Jerusalem's Church of the Holy Sepulchre closes in protest at Israeli 'persecution'

'This reminds us all of laws of a similar nature which were enacted against the Jews during dark periods in Europe,' say Christian leaders

Peter Stubley
Monday 26 February 2018 18:34
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Worshippers locked out of the traditional site of Jesus' crucifixion and resurrection
Worshippers locked out of the traditional site of Jesus' crucifixion and resurrection

One of the holiest sites in Christianity has been shut down indefinitely in protest at new Israeli laws seemingly likened by religious leaders to Nazi persecution.

Tourists and worshippers were locked out of the Church of the Holy Sepulchre in Jerusalem "until further notice" from Sunday, over proposals to tax property and seize land sold to private buyers.

The Greek Orthodox patriarch joined forces with the Armenian patriarch and the Catholic custodian of the Holy Land to issue a statement attacking what they called "a systematic attack" and “an attempt to weaken the Christian presence in occupied Jerusalem.”

Theophilos III, Nourhan Manougian and Francesco Patton said in a statement: “As a measure of protest, we decided to take this unprecedented step of closure of the Church of the Holy Sepulchre.

“This abhorrent bill... would make the expropriation of the lands of churches possible. This reminds us all of laws of a similar nature which were enacted against the Jews during dark periods in Europe.”

Banners reading: “Enough is Enough – Stop the Persecution of Churches” were also unfurled near the church, built on the traditional sites of Jesus's crucifixion and resurrection.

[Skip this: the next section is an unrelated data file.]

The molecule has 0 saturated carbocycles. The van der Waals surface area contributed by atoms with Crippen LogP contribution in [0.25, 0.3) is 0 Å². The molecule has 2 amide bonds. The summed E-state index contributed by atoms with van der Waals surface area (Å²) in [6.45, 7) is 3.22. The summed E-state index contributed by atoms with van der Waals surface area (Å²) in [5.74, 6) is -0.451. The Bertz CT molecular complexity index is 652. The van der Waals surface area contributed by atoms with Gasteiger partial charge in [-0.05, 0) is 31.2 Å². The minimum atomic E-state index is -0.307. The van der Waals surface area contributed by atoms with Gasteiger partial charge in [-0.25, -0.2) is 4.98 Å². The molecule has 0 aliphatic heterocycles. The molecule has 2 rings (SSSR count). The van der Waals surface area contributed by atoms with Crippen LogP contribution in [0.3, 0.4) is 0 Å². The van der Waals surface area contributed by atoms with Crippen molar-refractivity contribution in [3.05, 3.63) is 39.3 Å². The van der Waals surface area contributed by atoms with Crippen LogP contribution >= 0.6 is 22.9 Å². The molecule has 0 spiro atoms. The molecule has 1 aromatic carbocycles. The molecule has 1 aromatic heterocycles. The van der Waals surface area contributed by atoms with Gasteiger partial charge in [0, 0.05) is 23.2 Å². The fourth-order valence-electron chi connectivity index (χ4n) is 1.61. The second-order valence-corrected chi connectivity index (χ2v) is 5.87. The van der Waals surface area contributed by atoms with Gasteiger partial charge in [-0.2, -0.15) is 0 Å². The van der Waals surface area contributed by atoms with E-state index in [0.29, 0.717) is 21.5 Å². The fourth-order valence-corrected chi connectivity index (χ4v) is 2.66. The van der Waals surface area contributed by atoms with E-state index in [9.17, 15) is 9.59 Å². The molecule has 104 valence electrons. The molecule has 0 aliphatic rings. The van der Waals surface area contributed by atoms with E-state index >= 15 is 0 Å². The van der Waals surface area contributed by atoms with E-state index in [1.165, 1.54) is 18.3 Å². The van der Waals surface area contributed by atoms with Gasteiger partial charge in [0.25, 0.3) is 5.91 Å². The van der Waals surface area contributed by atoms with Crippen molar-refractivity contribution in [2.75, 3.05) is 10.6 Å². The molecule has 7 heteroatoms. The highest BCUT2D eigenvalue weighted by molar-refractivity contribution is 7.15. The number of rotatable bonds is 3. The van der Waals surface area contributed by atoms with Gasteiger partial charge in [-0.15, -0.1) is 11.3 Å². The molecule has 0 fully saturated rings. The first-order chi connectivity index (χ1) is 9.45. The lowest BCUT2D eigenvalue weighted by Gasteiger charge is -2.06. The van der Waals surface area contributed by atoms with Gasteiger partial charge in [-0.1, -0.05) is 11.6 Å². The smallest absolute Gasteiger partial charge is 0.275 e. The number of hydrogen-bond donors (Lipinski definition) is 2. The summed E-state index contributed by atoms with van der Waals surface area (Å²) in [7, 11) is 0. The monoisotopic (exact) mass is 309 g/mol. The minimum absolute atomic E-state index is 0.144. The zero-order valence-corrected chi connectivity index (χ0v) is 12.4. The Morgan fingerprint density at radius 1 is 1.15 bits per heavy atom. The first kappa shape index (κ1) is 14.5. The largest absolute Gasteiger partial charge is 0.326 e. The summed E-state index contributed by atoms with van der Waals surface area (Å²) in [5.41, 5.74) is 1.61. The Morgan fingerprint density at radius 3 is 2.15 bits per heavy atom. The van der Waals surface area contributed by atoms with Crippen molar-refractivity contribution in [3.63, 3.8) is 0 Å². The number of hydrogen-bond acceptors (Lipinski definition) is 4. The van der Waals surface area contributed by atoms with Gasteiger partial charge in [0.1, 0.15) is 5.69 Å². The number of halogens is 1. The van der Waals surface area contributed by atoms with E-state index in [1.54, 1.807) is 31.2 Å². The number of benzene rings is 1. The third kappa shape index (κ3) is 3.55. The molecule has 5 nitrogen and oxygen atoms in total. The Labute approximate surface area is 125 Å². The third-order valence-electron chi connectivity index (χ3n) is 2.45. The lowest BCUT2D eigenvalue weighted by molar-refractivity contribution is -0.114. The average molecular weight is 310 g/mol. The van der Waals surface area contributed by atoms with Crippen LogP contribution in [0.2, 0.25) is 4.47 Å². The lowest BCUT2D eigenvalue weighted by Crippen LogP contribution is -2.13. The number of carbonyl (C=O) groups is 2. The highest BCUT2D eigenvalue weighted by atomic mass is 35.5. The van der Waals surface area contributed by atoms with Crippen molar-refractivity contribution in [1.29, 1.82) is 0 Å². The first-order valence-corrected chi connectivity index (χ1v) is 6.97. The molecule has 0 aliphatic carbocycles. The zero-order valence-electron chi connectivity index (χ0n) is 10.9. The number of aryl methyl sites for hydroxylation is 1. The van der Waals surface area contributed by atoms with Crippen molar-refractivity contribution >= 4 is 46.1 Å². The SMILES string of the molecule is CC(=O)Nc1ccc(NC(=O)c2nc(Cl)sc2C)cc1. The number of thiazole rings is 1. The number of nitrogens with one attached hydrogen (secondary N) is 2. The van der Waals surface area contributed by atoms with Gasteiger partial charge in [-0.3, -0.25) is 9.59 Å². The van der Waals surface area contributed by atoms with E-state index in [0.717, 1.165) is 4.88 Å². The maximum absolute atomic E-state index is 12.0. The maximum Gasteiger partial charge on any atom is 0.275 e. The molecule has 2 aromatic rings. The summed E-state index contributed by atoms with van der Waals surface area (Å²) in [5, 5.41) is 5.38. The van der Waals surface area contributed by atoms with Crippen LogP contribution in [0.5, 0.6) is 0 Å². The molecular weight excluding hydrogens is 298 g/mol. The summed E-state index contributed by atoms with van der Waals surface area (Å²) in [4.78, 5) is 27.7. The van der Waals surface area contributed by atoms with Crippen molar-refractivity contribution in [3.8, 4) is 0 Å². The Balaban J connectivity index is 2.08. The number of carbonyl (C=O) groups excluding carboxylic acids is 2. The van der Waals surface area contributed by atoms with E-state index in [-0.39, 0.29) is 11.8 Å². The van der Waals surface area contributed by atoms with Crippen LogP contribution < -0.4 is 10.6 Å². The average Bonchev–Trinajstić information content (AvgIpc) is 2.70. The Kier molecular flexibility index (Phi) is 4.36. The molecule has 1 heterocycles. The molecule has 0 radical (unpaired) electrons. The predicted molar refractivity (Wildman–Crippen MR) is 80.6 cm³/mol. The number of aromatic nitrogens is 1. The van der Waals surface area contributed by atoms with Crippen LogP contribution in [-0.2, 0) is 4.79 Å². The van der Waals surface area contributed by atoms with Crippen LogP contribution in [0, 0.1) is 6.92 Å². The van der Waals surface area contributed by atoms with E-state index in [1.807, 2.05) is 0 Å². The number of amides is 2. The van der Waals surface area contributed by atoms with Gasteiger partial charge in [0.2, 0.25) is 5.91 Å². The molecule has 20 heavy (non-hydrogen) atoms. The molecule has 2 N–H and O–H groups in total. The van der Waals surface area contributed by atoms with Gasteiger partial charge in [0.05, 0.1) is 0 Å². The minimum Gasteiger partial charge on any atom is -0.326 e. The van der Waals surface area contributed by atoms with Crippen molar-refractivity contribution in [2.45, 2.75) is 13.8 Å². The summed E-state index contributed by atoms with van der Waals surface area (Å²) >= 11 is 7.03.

The protest led an Israeli cabinet committee to delay for a week its consideration of the bill to allow expropriation of land sold by churches to real estate firms and foreign companies.

Greek Orthodox Patriarch Theophilos III stands outside the closed doors of the Church of the Holy Sepulchre

Rachel Azaria, the former deputy mayor of Jerusalem who sponsored the legislation, said the committee wanted to “work with the churches” to resolve the dispute.

Politicians said the bill will protect homeowners if private companies decide not to extend leases on the land – but the churches say it will make it harder to generate the sales that cover their costs.

The other dispute centres on attempts by the City of Jerusalem to force the churches to pay a debt of 650 million shekels in relation to a municipal tax on commercial buildings.

Jerusalem Mayor Nir Barkat refused to back down on the issue and tweeted: “We will no longer require Jerusalem’s residents to subsidize this huge debt”.

"Let me make it clear: we are not talking about houses of worship, who will still be exempt from property tax, according to law," he added.

The Jordanian government said it was in "full solidarity" with the Christian churches in Jerusalem and accused the Israelis of violating "international and humanitarian laws".

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